Moti Giladi: ‘My Way’ in Yiddish (2007)

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Moti Giladi sings “My Way” in Yiddish (Mayn veg) at the Festival of Jewish Culture in Warsaw: “Singer’s Warsaw” in Warsaw, Poland, in 2007. The festival, which has been taking place since 2004, is named after the prominent Yiddish writer, Isaac Bashevis Singer [1902–1991], who was born in Poland at the turn of the 20th century. Singer was named the recipient of the Nobel Prize in Literature in 1978.

The song, written by Paul Anka [born in 1941 in Ottawa, Canada], is based on a 1967 French pop song, Comme d’habitude (As Usual) performed by Claude François. The English version is nothing like the French one, though. It speaks more about a man who has lived a full life and has done so in a large way, without seeing a need for apology. It is a matter of allowing the record speak, which becomes self-explanatory. As for critics, more often than not they are unhappy people who are filled with resentment and rage at the many accomplishments of the successful.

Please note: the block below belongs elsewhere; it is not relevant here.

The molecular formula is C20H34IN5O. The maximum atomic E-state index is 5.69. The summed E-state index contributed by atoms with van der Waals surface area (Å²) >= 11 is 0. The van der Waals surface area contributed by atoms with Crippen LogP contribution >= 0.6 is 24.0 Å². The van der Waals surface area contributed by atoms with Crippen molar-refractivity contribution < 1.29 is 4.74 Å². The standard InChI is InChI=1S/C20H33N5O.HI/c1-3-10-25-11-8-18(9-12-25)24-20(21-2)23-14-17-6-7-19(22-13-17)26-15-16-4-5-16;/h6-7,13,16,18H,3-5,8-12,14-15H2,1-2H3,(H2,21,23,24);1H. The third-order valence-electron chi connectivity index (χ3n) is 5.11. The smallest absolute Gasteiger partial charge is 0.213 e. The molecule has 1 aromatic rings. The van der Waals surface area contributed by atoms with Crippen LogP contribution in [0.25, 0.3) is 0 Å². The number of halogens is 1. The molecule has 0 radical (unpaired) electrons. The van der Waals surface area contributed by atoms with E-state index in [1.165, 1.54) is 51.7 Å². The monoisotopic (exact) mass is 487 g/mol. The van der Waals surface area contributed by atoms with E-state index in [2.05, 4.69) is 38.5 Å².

Anka rewrote new English lyrics to the French song and did so specifically for American entertainer, Frank Sinatra, which was released by Reprise Records in 1969. It became Sinatra’s signature piece. Speaking of which, there is a wonderful 1994 (July 16th in Los Angeles) version here by the Three Tenors (opera) with Sinatra himself in the audience.

Since then, the song has been done by many artists, including here by Moti Giladi, one of Israel’s best-known performers. He is fluent in four languages, including Yiddish and English. His parents were born in Poland and emigrated, in 1938, to British Mandatory Palestine, where Giladi was born in 1946 in a small village. Among the other artists who covered the song the version by Elvis Presley stands out for a certain feeling of pathos, though I admittedly like the sound of the song in Yiddish.

AUTHOR

SaveTheMusic

SaveTheMusic.com is a 501c-3 non-profit organization based in San Diego with Zamlers in 4 continents dedicated to saving and promoting Jewish music by finding old recordings, enriching them with lyrics, translations, transliterations, sheet music, biographies of performers, composers, etc. digitizing the songs including Yiddish, Hebrew, Djudeop-Spanyol and Chazonish music, and making all this information available on-line to young performers and everybody interested in Jewish music.

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